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PWE-026 An audit of inflammatory bowel disease patients' knowledge of surveillance colonoscopy
  1. N C Bosanko,
  2. K F Kane
  1. Department of Gastroenterology, University Hospital Birmingham, Birmingham, UK


Introduction The BSG advocates discussion with patients regarding surveillance colonoscopy for chronic inflammatory bowel disease (IBD). The 2009 IBD standards document, which carries support from multidisciplinary organisations as well as patient groups, recommends clear, written information for patients. We have not previously provided this for patients prior to surveillance colonoscopy.

Methods We prospectively audited understanding of the surveillance colonoscopy programme in patients with a diagnosis of extensive colonic IBD for >8 years. A questionnaire was conducted by a single interviewer in clinic or by telephone to determine knowledge of colorectal cancer (CRC) risk, significance of dysplasia and potential clinical advice should dysplasia be identified. An information leaflet was written and sent to a cohort of patients who subsequently had surveillance colonoscopy in the study period and their knowledge was reassessed.

Result 55 patients were recruited. 71% identified an increased risk of CRC. 22% recognised that surveillance was undertaken to assess for dysplasia/pre-cancerous changes (44% stated, “check up”, 25% responded, “check for cancer” and 9% answered, “check for flare”). 11% identified that colectomy would be advised if dysplasia was found (31% stated, “remove affected part”, 18% responed, “medications” and 40% answered, “don't know”).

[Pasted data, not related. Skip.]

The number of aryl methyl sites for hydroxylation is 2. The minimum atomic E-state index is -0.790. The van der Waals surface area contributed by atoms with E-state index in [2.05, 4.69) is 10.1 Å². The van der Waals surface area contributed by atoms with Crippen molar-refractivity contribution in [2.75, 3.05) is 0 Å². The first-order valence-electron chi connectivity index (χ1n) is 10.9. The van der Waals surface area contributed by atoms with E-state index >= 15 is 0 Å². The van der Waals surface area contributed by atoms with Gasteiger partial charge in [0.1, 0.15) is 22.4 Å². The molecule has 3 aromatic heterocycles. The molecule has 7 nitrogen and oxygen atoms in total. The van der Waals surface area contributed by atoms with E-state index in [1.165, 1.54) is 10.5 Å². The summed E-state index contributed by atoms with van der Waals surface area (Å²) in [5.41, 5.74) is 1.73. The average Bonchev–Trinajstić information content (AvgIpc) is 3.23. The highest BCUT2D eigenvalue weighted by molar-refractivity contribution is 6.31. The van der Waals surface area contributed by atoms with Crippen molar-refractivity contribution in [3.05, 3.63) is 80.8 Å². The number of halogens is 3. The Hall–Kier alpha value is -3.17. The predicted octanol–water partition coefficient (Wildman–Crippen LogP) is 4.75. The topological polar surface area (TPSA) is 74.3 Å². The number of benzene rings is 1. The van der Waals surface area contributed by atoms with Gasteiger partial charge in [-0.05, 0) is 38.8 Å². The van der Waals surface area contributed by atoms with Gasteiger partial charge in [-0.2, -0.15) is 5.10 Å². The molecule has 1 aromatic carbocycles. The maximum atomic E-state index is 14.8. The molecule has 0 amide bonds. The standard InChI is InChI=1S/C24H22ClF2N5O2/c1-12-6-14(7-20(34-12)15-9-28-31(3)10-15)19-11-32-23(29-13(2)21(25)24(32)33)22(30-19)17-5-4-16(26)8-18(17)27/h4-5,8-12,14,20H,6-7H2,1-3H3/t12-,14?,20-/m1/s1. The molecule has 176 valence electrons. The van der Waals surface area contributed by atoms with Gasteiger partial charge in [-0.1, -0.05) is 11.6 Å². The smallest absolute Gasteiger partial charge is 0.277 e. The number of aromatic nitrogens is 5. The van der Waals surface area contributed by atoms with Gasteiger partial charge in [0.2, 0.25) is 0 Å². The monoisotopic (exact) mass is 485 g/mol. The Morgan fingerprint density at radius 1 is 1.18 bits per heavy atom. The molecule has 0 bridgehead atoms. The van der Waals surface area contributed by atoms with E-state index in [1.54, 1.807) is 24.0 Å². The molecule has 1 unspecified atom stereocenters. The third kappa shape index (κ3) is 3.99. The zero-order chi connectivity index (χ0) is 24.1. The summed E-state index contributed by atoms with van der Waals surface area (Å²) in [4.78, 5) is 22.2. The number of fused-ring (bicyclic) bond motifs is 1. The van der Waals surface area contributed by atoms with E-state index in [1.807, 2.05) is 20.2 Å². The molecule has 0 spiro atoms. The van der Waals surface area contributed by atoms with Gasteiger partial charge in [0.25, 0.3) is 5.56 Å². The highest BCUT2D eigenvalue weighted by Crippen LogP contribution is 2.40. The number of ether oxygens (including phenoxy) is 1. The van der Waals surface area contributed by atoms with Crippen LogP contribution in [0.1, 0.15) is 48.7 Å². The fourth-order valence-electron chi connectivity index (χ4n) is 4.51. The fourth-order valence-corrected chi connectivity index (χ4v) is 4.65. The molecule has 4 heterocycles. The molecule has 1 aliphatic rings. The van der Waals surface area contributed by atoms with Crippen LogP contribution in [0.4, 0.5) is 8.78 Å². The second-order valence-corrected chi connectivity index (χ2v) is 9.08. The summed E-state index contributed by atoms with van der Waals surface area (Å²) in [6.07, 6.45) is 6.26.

16/55 patients received an information leaflet prior to surveillance colonoscopy and were re-interviewed on the day of their procedure. 88% understood the dysplasia concept and 75% understood that colectomy would usually be advised if significant dysplasia was identified.

Conclusion Patient knowledge regarding CRC screening in IBD is poor but is significantly improved following the supply of written information. By improving knowledge of the indication for the procedure, the validity of consent is optimised. IBD standards allow patients to demand quality information and we now supply patients with an information leaflet at the time of discussion in clinic and with colonoscopy appointment letters and have scheduled to re-audit in 1 year.

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